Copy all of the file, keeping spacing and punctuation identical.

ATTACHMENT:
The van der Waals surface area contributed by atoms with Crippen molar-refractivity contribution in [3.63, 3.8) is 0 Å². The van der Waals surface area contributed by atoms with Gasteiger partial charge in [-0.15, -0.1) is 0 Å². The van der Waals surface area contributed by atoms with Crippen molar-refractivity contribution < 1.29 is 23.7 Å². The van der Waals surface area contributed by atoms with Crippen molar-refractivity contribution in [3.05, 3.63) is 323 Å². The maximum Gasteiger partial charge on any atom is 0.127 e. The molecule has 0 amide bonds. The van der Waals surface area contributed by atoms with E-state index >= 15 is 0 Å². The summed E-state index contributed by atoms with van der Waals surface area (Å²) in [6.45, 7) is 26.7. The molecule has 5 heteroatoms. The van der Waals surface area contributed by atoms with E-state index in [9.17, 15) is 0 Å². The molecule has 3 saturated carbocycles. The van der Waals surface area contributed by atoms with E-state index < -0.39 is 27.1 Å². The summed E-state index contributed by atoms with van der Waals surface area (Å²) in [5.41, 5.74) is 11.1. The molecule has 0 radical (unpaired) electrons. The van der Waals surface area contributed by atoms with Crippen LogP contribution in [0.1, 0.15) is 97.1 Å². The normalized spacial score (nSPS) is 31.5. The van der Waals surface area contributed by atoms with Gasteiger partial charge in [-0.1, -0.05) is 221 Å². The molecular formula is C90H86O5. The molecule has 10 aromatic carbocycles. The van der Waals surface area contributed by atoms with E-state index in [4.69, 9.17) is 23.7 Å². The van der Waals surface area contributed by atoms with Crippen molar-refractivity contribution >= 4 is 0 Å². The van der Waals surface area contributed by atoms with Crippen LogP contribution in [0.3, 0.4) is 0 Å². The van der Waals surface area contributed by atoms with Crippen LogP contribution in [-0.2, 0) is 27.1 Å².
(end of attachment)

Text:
The van der Waals surface area contributed by atoms with Crippen molar-refractivity contribution in [3.63, 3.8) is 0 Å². The van der Waals surface area contributed by atoms with Gasteiger partial charge in [-0.15, -0.1) is 0 Å². The van der Waals surface area contributed by atoms with Crippen molar-refractivity contribution < 1.29 is 23.7 Å². The van der Waals surface area contributed by atoms with Crippen molar-refractivity contribution in [3.05, 3.63) is 323 Å². The maximum Gasteiger partial charge on any atom is 0.127 e. The molecule has 0 amide bonds. The van der Waals surface area contributed by atoms with E-state index >= 15 is 0 Å². The summed E-state index contributed by atoms with van der Waals surface area (Å²) in [6.45, 7) is 26.7. The molecule has 5 heteroatoms. The van der Waals surface area contributed by atoms with E-state index in [9.17, 15) is 0 Å². The molecule has 3 saturated carbocycles. The van der Waals surface area contributed by atoms with E-state index < -0.39 is 27.1 Å². The summed E-state index contributed by atoms with van der Waals surface area (Å²) in [5.41, 5.74) is 11.1. The molecule has 0 radical (unpaired) electrons. The van der Waals surface area contributed by atoms with Crippen LogP contribution in [0.1, 0.15) is 97.1 Å². The normalized spacial score (nSPS) is 31.5. The van der Waals surface area contributed by atoms with Gasteiger partial charge in [-0.1, -0.05) is 221 Å². The molecular formula is C90H86O5. The molecule has 10 aromatic carbocycles. The van der Waals surface area contributed by atoms with E-state index in [4.69, 9.17) is 23.7 Å². The van der Waals surface area contributed by atoms with Crippen molar-refractivity contribution >= 4 is 0 Å². The van der Waals surface area contributed by atoms with Crippen LogP contribution in [0.3, 0.4) is 0 Å². The van der Waals surface area contributed by atoms with Crippen LogP contribution in [-0.2, 0) is 27.1 Å².